Writing a compiler in Ruby bottom up - step 14 2009-02-12

This is part of a series I started in March 2008 - you may want to go back and look at older parts if you're new to this series.

Supporting variable length arguments

The C way handles variable length arguments is to let the caller push as much as they'd like onto the stack. It's then up to the callee to make sure they don't access too much, and there's really no way for the C function to know how many arguments have been pushed other than through inspection of the arguments themselves. Not a very pleasant situation. It works because the arguments are pushed right to left, so that the leftmost argument is always at the top of the stack.

This makes variadic functions like printf() reasonably easy to write, but it is also a never-ending source of bugs, since the printf() format string can indicate there are more arguments on the stack than is really the case (most modern C compilers as a result warn about mismatches between printf() format strings and arguments, but this doesn't help you if you write your own. Not great.

Of course, so far we've not really care about safety much, but that doesn't mean I don't want to get there, and in this case it makes it easier to write code too. There are relatively few ways out of this that are not horribly inefficient: A marker that indicate you're at the end of the argument list; a pointer indicating the last position; a count.

None of them are particularly pleasing, but they do the work. Then there's the issue of how to access the extra arguments.

In Ruby it's done by adding a final argument prepended with "*". This works like the "splat" operator in expressions in that it turns anything from then on into an array. In some ways it simplifies matters in that the compiler or interpreter "only" need to know how to stuff the remaining arguments into an array and push a pointer to the array itself onto the stack instead.

We're not quite so lucky as to have a fully formed object system to help us yet. What are the alternatives?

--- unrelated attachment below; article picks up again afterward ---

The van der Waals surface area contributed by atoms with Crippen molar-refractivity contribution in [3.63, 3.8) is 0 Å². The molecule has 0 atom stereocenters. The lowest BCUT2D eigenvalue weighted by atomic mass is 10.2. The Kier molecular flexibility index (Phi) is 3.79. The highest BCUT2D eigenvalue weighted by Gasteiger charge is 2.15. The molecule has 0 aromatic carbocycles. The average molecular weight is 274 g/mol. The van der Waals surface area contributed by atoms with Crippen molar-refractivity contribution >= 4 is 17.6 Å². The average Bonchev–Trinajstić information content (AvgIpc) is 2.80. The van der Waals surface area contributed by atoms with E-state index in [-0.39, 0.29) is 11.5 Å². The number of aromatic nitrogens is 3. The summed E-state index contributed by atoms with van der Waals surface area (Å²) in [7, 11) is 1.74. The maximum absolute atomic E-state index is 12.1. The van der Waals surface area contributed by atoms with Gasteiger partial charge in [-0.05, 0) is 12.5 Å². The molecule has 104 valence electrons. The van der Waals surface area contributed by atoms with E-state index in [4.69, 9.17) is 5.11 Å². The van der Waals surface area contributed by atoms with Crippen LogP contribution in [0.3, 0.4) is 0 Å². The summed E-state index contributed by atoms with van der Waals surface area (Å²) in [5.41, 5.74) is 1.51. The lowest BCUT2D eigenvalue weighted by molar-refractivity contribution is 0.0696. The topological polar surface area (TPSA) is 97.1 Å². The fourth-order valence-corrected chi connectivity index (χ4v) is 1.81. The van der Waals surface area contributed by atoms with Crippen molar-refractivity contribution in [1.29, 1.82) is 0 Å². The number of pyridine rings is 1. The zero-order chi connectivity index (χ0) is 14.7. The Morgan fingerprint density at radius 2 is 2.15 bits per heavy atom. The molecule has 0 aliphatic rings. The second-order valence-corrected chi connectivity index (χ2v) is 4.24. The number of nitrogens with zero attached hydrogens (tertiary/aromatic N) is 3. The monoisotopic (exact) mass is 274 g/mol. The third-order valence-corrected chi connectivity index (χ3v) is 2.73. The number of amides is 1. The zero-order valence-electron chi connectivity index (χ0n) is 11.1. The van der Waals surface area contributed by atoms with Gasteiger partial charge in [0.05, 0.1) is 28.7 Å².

We're going to go with a halfway solution that is pleasing because it allows us to keep interoperability with C:

One issue: Calling IN to variadic functions written in this language from C can't be safely done unless the other function arguments contain enough information to deduce the number of arguments, or without using a wrapper function that sets up %ebx.

As you'll see, setting up %ebx is going to be pretty trivial. We also add a new function, :numargs, that simply returns the number of arguments. It can be calculated like this:

 movl %ebx, %eax
 subl %ebp, %eax
 shrl $2, %eax

Before I start going through the code: since I now have a repository at Github, you can see the commit for this code and download the the full code from here:

You can also <"watch" the repository to keep track of whenever I update it.

The biggest change this time is getting the infrastructure in place to handle modifiers to the arguments. The "Arg" class will take care of the arguments from now on:

    class Arg
     attr_reader :name,:rest
     def initialize name, *modifiers
     @name = name
     modifiers.each do |m|
     @rest = true if m == :rest
     def rest?; @rest; end 
     def type
     rest? ? :argaddr : :arg

The next change we have to make is updating the Function class to instantiate Arg's, and it's #get_arg method to handle :numargs so you can get access to the number of arguments:

    class Function
     attr_reader :args,:body
     def initialize args,body
      @body = body
      @rest = false
      @args = args.collect do |a|
       arg = Arg.new(*[a].flatten)